His cardiologists sees no contraindication to transplantation. He continues on mycophylate according to the instructions of his transplant nephrologist.

 

Expert's Opinion

1. What are the chances of a transplant from the medical side, when
putting in the equation his medical and antibody status?

Medically, this patient seems to be a high risk for kidney transplantation. We would clear this patient for transplantation. However, employing aggressive desensitization protocols (see below) might change the center-specific medical inclusion criteria significantly.

2. What are the chances of finding a cadaver transplant in the USA with his high antibody level?

If no living donors are available or the strength of preexisting antibody levels is too high the next option would be to attempt lowering antibodies while waiting on the deceased donor list. The goal of the desensitization protocol is to decrease alloantibodies enabling the patient to be transplanted.

To qualify for this protocol at our center a patient must have PRA > 50% (which he has) and have > 5 years of waiting time accrued in the US. Therefore, a patient living abroad this is unlikely to be an option at least in NY area. Please note, that wait-time in US vary significantly. For example, Florida has compared to New York a significantly shorter wait time.

3. Is there an institute in the USA that will accept him for transplant?

If your patient has the financial resources or is covered by insurance, the best way to receive a kidney form a living donor. In this scenario it would be possible to test donor specific antibodies (done by single antigen Luminex assay). Based on the type and strength of these antibodies one option might be to “desensitize” the patients. Again, if the donor specific antibodies (DSA) are too high this might not be
possible and more donors would need to be tested. There several strategies currently available and published to “desensitize” the patients if the strength of DSA are acceptable.

At the Transplant meeting last week in Boston a novel approach using C5 inhibitor eculizumab in the prevention of acute humoral rejection in highly sensitized patients was presented by Dr Stegall (Mayo Clinic, Rochester, MN) (see abstract below). In addition, Dr Robert A. Montgomery Johns Hopkins Univ. School of Medicine, Baltimore might be a good option. However, if done outside clinical trials the costs of these regimens will be significant.

4. What is the expected waiting time for this patient?
See answer#3

[2009][178] Prevention of Acute Humoral Rejection with C5 Inhibition.
Mark D. Stegall, Tayyab S. Diwan, Justin M. Burns, Patrick G. Dean, Lynn D. Cornell, Manish J. Gandhi,
Fernando G. Cosio, James M. Gloor. Transplantation Surgery, Mayo Clinic, Rochester, MN; Nephrology and Hypertension, Mayo Clinic, Rochester, MN; Laboratory Medicine, Mayo Clinic, Rochester, MN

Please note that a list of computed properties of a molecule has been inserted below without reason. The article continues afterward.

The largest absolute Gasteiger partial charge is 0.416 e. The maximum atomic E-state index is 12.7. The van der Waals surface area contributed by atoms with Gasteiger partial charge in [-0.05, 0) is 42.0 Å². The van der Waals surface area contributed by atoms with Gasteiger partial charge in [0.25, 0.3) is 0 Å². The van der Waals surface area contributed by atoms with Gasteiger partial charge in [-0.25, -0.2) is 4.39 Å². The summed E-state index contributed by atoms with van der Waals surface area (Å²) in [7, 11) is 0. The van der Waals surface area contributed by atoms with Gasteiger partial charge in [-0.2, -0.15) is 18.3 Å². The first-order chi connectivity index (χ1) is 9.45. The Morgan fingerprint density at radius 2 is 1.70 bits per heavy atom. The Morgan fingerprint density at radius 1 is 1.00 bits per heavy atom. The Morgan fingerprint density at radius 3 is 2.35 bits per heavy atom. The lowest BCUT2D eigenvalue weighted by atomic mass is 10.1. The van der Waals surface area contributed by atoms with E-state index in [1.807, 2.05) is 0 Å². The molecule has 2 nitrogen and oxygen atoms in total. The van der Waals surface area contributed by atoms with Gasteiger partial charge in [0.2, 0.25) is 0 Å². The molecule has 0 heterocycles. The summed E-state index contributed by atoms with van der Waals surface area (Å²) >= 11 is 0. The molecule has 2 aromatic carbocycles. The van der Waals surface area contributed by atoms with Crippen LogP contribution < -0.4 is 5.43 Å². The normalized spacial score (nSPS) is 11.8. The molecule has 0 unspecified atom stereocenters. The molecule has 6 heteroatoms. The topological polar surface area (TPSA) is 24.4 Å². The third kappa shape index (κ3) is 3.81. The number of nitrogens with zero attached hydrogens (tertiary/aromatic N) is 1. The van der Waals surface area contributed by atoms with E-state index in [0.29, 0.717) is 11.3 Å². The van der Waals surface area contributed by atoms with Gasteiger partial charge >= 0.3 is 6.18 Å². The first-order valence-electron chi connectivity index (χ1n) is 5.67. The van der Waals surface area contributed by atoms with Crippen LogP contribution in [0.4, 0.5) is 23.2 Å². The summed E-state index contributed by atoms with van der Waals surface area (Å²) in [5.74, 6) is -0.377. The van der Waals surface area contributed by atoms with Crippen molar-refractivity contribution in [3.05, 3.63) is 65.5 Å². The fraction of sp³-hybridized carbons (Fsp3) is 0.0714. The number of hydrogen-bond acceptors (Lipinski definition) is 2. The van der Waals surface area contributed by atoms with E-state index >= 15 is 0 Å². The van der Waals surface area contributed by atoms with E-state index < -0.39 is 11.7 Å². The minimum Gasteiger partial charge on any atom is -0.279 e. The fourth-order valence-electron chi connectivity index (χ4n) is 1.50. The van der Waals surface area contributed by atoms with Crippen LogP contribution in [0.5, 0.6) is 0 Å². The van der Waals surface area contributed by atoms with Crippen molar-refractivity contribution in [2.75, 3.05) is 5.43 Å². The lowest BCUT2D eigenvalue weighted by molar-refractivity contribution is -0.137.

Positive crossmatch kidney transplant (Tx) recipients may develop increased donor specific antibodies (DSA) early post-Tx resulting in acute humoral rejection (AHR). In the current study we evaluated the efficacy of the C5 inhibitor eculizumab in the prevention of AHR.

Methods. All patients had a positive B cell flow crossmatch (BFXM) against their living donor including: an historical control group (transplanted between Jan. 05 and Jan. 07; n=70) and an eculizumab group (n=3 with enrollment ongoing). Management included: 1) pts with a BFXM >300 at baseline underwent pre-Tx plasmapheresis (PP) to achieve a BFXM <300 (MESF=18,000) prior to Tx and PP for 4-7 days post-Tx; 2) pts with a BFXM <300 received no PP pre-Tx, but did have PP post-Tx if BFXM became >300; and 3) immunosuppression with thymoglobulin induction and maintenance tacrolimus, MMF and prednisone. The Eculizumab group (n=3) received drug at time of Tx (1200mg IV), and then weekly (600mg) through week 4. If DSA levels remained >200 after 4 weeks of treatment, then eculizumab (1200mg Q2 weeks) was continued through week 9. Both Eculizumab and Control groups underwent protocol biopsy and DSA determinations on days 4, 7, 10 and 14, and AHR was diagnosed (Banff criteria). The 1o
end point was the incidence of AHR in the first month post-Tx.

Results. In the Control group, the incidence of AHR in the first month was 36% with 23/25 (92%) having a  BFXM>400 (MESF>34,000) at the time of diagnosis, defining this DSA level as “high risk”. In the Eculizumab group, 2 pts reached “High Risk” DSA levels, yet AHR was not found on biopsy and PP was not performed. Both biopsies were C4d+ indicating complement activation upstream to C5. One patient had persistently low DSA levels. In all 3 pts, serum creatinine remained at nadir and electron microscopy was normal. Complement inhibition was achieved in all eculizumab pts and treatment appeared to be well tolerated.

Conclusion. Eculizumab treatment prevents AHR and may eliminate the need for post-Tx PP. This study shows that terminal complement activation is critical for development of AHR.